Driving Change in MedTech: Taking Notes from Uber

December 18, 2014

The med tech industry is in in a period of massive change driven by several significant forces: the need to cut cost, the rise of a connected and informed patient population, and a significant lag in technology adoption.

A quick look around at the rise of companies in other industries that disrupted the status quo unveils a number of guiding principles that savvy entrepreneurs in the medical field ought to take notice of.

Take the ride-sharing service Uber, for example. This company has taken the struggling, often unloved taxi industry and reinvented it successfully based largely on one premise: customer is king. In stark contrast, the healthcare industry clearly does not seem to share this mantra. When did you ever feel like a king when interfacing with the healthcare system? Maybe a ‘queen’ for a few days in the maternity ward, but most of the time ‘king’ is quite a stretch. ‘Human’ would be a good place to start.

Guiding Principle #1: A transparent process creates a frictionless experience.

In the tech world, friction is regarded as any additional step or activity in the process that is extraneous, causes frustration, or costs money.

Uber excels at reducing friction; press a button on your phone and within minutes, a cab comes to anywhere you want. They accept any form of payment, and riders can always follow the app to see where they are in their journey. The Uber service is not only easy to use but also incredibly transparent - an elusive quality for an organization to possess in today’s economy.

Transparency in the healthcare system, though hard to find, is not deliberately obscured. The sheer complexity and lack of interoperability amongst systems often causes information to become siloed. This, combined with the poor architecture of the data systems themselves, creates a constant struggle between practitioners, developers, hospitals, and patients.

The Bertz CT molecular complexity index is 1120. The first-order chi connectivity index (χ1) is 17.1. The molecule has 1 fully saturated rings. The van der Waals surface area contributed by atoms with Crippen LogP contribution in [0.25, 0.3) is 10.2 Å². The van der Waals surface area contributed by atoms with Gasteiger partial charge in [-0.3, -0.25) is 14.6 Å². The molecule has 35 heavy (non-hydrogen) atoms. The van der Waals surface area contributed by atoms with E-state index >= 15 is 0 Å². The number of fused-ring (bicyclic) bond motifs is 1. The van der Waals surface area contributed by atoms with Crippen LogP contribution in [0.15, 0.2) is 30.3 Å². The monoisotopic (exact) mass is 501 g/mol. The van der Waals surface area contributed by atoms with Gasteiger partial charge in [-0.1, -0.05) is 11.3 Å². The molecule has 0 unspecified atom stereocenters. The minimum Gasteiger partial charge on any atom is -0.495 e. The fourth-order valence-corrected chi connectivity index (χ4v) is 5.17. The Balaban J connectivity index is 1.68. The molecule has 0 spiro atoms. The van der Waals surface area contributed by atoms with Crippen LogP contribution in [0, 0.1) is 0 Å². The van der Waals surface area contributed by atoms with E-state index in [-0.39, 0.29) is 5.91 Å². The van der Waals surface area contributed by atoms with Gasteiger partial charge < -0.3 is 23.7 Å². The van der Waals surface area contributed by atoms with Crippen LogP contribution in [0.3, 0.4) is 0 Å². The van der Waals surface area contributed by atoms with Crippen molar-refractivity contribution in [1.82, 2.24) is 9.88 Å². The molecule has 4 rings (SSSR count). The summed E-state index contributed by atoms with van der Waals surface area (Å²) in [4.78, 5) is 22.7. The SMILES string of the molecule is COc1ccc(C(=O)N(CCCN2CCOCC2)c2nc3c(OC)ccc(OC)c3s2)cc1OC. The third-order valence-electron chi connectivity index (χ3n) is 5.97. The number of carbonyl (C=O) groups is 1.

Ximedica recently completed a project that followed the patient journey through a surgical procedure. When we showed this workflow—which mapped out hundreds of information transfers using paper and verbal cues to the hospital’s upper management—we were met with silence. We conveyed how they could reduce friction in the process, for example by:
We pointed out that not only would these improvements increase revenue, but they would also improve both patient and staff satisfaction.

  • simplifying steps
  • improving communication
  • shortening staff time on administrative tasks through better designed software

Guiding Principle #2: Grades matter and good behavior is rewarded.

For the first time, hospitals are being graded on patient experience and outcomes; how they stack up is directly tied to reimbursement. It is no secret that collecting and aggregating key metrics can help define best practices and behaviors that contribute to healthier, happier experiences.

Uber employs an interesting model that allows both the driver and passenger to be graded. Poor driver ratings—typically stemming from lateness, getting lost, and reckless driving—can result in the driver being banned from the service entirely. But the rider also receives ratings, which is when things start to get interesting. He or she may be notoriously rude, aggressive, or just plain drunk & disorderly. A low-rated passenger is less likely to be picked up. Providing a two-way mirror creates built-in accountability and protects both sides of the transaction, which is something that might have originally stemmed from services like eBay.

Applying this to healthcare wouldn’t be all that difficult, either. Imagine if patients, staff, and practitioners graded each other across a consistent, public system, and how this might improve the process for both parties. This would also make it easier to find a ‘good’ doctor without having to ask everyone you know, and give medical professionals some insight not only into the history of their newest patients but also their own staff.

Guiding Principle #3: Everybody wins when design is human-centered.

Improving the healthcare experience for patients, caregivers, staff, and doctors is a matter of when, not if. Healthcare accounts for 23% of the United States’ GDP and with the population ever-rising, this will only continue to increase.

The patient or ‘customer’ experience is a critical area for improvement, but so too must we consider the needs of doctors, nurses and administrators. Considering the needs of all stakeholders is at the core of Ximedica’s user-centered development process.

As a bevy of new technologies arise and are more adopted for clinical use, it is important for developers to stay focused on simplicity, accuracy, and relevancy. The SAR acronym will surely produce medical devices that enable actionable and timely information to be transferred from patient to provider, and ultimately reduce strain on the already spent healthcare system.

Aidan Petrie, Chief Innovation Officer & Cofounder, Ximedica